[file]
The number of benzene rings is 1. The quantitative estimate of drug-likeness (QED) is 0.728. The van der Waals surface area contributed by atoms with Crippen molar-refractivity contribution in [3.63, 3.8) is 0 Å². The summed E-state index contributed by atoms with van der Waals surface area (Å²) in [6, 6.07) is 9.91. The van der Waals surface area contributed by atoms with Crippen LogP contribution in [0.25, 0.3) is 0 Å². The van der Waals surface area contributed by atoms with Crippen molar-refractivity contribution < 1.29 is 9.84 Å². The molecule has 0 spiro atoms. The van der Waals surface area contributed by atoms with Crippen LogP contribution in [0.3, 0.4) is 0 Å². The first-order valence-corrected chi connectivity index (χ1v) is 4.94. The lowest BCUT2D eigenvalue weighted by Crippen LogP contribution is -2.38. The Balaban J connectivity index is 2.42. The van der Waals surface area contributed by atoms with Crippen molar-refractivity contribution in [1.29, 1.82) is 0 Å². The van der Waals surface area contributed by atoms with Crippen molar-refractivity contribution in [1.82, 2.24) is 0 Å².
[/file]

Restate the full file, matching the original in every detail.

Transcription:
The number of benzene rings is 1. The quantitative estimate of drug-likeness (QED) is 0.728. The van der Waals surface area contributed by atoms with Crippen molar-refractivity contribution in [3.63, 3.8) is 0 Å². The summed E-state index contributed by atoms with van der Waals surface area (Å²) in [6, 6.07) is 9.91. The van der Waals surface area contributed by atoms with Crippen LogP contribution in [0.25, 0.3) is 0 Å². The van der Waals surface area contributed by atoms with Crippen molar-refractivity contribution < 1.29 is 9.84 Å². The molecule has 0 spiro atoms. The van der Waals surface area contributed by atoms with Crippen LogP contribution in [0.3, 0.4) is 0 Å². The first-order valence-corrected chi connectivity index (χ1v) is 4.94. The lowest BCUT2D eigenvalue weighted by Crippen LogP contribution is -2.38. The Balaban J connectivity index is 2.42. The van der Waals surface area contributed by atoms with Crippen molar-refractivity contribution in [1.29, 1.82) is 0 Å². The van der Waals surface area contributed by atoms with Crippen molar-refractivity contribution in [1.82, 2.24) is 0 Å².